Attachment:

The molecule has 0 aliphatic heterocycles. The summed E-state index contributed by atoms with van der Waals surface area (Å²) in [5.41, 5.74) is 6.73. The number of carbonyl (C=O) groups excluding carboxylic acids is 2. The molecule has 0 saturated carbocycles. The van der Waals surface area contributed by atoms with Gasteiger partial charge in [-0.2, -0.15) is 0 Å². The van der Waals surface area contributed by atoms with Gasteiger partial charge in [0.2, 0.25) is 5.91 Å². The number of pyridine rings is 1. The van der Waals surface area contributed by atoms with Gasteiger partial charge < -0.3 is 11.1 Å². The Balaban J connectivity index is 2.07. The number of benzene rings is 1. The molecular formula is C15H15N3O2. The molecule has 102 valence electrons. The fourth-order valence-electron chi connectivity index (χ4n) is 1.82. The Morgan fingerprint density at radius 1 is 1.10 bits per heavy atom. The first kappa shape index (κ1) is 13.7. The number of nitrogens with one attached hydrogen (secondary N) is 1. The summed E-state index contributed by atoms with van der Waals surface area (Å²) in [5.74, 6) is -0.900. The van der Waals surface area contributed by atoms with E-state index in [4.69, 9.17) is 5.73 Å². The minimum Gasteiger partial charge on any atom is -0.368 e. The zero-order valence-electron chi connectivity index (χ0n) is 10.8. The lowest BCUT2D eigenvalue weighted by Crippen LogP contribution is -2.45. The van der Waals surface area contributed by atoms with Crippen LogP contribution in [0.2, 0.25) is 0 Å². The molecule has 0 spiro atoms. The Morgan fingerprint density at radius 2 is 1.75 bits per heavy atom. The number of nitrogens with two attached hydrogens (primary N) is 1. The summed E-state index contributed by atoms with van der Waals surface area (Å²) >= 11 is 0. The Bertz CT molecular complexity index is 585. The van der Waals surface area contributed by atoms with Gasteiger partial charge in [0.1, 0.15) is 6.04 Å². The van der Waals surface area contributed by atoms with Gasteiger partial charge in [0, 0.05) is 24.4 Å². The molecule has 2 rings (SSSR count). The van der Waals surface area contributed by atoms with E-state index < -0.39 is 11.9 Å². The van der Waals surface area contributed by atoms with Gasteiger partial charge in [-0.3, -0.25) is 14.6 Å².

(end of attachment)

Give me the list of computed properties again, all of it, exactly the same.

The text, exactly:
The molecule has 0 aliphatic heterocycles. The summed E-state index contributed by atoms with van der Waals surface area (Å²) in [5.41, 5.74) is 6.73. The number of carbonyl (C=O) groups excluding carboxylic acids is 2. The molecule has 0 saturated carbocycles. The van der Waals surface area contributed by atoms with Gasteiger partial charge in [-0.2, -0.15) is 0 Å². The van der Waals surface area contributed by atoms with Gasteiger partial charge in [0.2, 0.25) is 5.91 Å². The number of pyridine rings is 1. The van der Waals surface area contributed by atoms with Gasteiger partial charge < -0.3 is 11.1 Å². The Balaban J connectivity index is 2.07. The number of benzene rings is 1. The molecular formula is C15H15N3O2. The molecule has 102 valence electrons. The fourth-order valence-electron chi connectivity index (χ4n) is 1.82. The Morgan fingerprint density at radius 1 is 1.10 bits per heavy atom. The first kappa shape index (κ1) is 13.7. The number of nitrogens with one attached hydrogen (secondary N) is 1. The summed E-state index contributed by atoms with van der Waals surface area (Å²) in [5.74, 6) is -0.900. The van der Waals surface area contributed by atoms with E-state index in [4.69, 9.17) is 5.73 Å². The minimum Gasteiger partial charge on any atom is -0.368 e. The zero-order valence-electron chi connectivity index (χ0n) is 10.8. The lowest BCUT2D eigenvalue weighted by Crippen LogP contribution is -2.45. The van der Waals surface area contributed by atoms with Crippen LogP contribution in [0.2, 0.25) is 0 Å². The molecule has 0 spiro atoms. The Morgan fingerprint density at radius 2 is 1.75 bits per heavy atom. The number of nitrogens with two attached hydrogens (primary N) is 1. The summed E-state index contributed by atoms with van der Waals surface area (Å²) >= 11 is 0. The Bertz CT molecular complexity index is 585. The van der Waals surface area contributed by atoms with Gasteiger partial charge in [0.1, 0.15) is 6.04 Å². The van der Waals surface area contributed by atoms with Gasteiger partial charge in [0, 0.05) is 24.4 Å². The molecule has 2 rings (SSSR count). The van der Waals surface area contributed by atoms with E-state index < -0.39 is 11.9 Å². The van der Waals surface area contributed by atoms with Gasteiger partial charge in [-0.3, -0.25) is 14.6 Å².